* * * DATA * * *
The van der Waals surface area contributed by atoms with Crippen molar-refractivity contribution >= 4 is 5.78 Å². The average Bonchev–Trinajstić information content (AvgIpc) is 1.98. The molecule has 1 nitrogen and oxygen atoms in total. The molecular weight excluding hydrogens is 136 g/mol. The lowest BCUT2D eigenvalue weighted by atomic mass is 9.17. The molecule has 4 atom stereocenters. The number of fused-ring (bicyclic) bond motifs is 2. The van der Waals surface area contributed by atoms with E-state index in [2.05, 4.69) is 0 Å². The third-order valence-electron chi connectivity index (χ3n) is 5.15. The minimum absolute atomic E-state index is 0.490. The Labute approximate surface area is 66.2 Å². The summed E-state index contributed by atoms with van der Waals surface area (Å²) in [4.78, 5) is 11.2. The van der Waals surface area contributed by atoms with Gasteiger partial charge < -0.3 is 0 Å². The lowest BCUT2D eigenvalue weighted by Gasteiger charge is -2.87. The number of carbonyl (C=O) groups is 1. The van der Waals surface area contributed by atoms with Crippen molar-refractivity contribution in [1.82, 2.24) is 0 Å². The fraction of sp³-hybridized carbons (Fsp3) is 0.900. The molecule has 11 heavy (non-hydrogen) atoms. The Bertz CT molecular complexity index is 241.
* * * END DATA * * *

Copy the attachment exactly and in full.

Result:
The van der Waals surface area contributed by atoms with Crippen molar-refractivity contribution >= 4 is 5.78 Å². The average Bonchev–Trinajstić information content (AvgIpc) is 1.98. The molecule has 1 nitrogen and oxygen atoms in total. The molecular weight excluding hydrogens is 136 g/mol. The lowest BCUT2D eigenvalue weighted by atomic mass is 9.17. The molecule has 4 atom stereocenters. The number of fused-ring (bicyclic) bond motifs is 2. The van der Waals surface area contributed by atoms with E-state index in [2.05, 4.69) is 0 Å². The third-order valence-electron chi connectivity index (χ3n) is 5.15. The minimum absolute atomic E-state index is 0.490. The Labute approximate surface area is 66.2 Å². The summed E-state index contributed by atoms with van der Waals surface area (Å²) in [4.78, 5) is 11.2. The van der Waals surface area contributed by atoms with Gasteiger partial charge < -0.3 is 0 Å². The lowest BCUT2D eigenvalue weighted by Gasteiger charge is -2.87. The number of carbonyl (C=O) groups is 1. The van der Waals surface area contributed by atoms with Crippen molar-refractivity contribution in [1.82, 2.24) is 0 Å². The fraction of sp³-hybridized carbons (Fsp3) is 0.900. The molecule has 11 heavy (non-hydrogen) atoms. The Bertz CT molecular complexity index is 241.